Improving genetic resources for wheat breeding
The Earlham Institute has made major contributions to understanding the wheat genome and is leading research efforts to improve a crop vital for global food security.
Wheat provides more global calories than any other crop, yet has historically lagged behind in genetic resources due to its large and complex genome.
The Earlham Institute was an integral part of the international effort to deliver the first full bread wheat genome, decoding this hexaploid crop from sequence to assembly and annotation.
Bioinformaticians at the Institute have mapped the wheat epigenome and begun to understand the effects of introducing genetic variation from wild relatives.
Since sequencing 14 of the 21 chromosomes of bread wheat - and generating all of the first assemblies as part of that first effort in 2014 - our scientists are now part of ambitious UK and international collaborations, such as the International Wheat Genome Sequencing Consortium (IWGSC), International Wheat Yield Improvement Partnership (IWYP), Designing Future Wheat (DFW), 10+ Wheat Genomes and the Hybrid Wheat Initiative.
In both the UK and globally, this work is supporting ongoing annual increases in wheat productivity and reducing the impact of disease outbreaks, with an estimated impact of £7.4m to the UK economy and £240m to the rest of the world over the next 10 years. The global impact is projected to rise to an estimated £1.5bn over the next 25 years.
All of the work described here has been a huge collaborative effort alongside a number of important partners, both in the UK and worldwide.
Novel methods developed by Dr Hannah Rees allow us to accurately measure circadian rhythms in brassicas and wheat for the first time
Earlham Institute researchers contribute to the publication in Nature of the fruits of the 10+ Wheat Genomes Project to map a global atlas of wheat diversity
As a result of impactful meetings at EI Innovate in 2020, the Earlham Institute launches the Hybrid Wheat Initiative to tackle the “holy grail” of wheat breeding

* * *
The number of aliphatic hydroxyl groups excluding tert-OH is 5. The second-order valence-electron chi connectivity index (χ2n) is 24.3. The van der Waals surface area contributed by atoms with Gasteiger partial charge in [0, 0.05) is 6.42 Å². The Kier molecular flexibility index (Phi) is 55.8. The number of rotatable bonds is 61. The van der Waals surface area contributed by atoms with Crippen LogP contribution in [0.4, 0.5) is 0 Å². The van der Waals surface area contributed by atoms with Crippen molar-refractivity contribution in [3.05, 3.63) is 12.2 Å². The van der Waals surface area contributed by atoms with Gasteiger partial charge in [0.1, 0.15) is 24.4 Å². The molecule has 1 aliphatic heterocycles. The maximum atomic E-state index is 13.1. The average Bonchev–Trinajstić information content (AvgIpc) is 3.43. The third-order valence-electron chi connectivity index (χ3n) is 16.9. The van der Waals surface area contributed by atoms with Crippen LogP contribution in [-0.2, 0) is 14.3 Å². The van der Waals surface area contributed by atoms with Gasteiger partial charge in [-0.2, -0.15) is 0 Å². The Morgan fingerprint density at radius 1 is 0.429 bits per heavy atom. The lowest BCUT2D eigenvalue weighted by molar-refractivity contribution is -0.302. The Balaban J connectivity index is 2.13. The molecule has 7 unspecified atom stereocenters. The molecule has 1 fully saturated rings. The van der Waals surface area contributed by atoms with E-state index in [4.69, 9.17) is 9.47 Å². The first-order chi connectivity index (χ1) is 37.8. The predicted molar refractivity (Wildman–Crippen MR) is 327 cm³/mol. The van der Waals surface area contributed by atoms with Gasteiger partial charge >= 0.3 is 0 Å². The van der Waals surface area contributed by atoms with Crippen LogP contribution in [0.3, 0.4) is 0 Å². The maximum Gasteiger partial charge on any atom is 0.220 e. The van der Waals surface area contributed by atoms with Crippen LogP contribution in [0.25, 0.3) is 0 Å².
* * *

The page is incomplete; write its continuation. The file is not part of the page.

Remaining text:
Researchers of the Anthony Hall Group use whole genome sequencing to better understand introgression between wheat and wild relatives in collaboration with Kansas State University and the University of Nottingham as part of DFW.
The Earlham Institute’s future work will aim to address a number of important challenges, particularly around how we deal with the large amounts of genomics data generated in these collaborative efforts. In particular, the Institute will use its data-intensive bioscience expertise and work with others to find ways of making the data available in a useful way for both wheat researchers and breeders.
The Institute will continue to play a central role in global initiatives, such as the International Wheat Yield Partnership (IWYP), the Wheat Initiative, and Designing Sustainable Wheat - the next phase of the DFW partnership. Together, this work will help link the research community, breeders, public and private funders, and policymakers together.
It will also provide more equitable access to information, resources, and technologies, as well as securing long-term investments to meet wheat research and development goals.
Wheat is a staple of the human diet and the leading source of vegetable protein. It is the second most-produced cereal in the world with an estimated yearly production of 750 million tonnes, which is predicted to increase throughout the 21st century.
Though great success has been enjoyed in increasing yield since the Green Revolution in the 1960s, the rate of yield increase has been in decline since the 1990s. Climate change adds another dimension, threatening further progress. That’s why publicly-funded science, working closely with industry, is vital to help cement a sustainable future for wheat.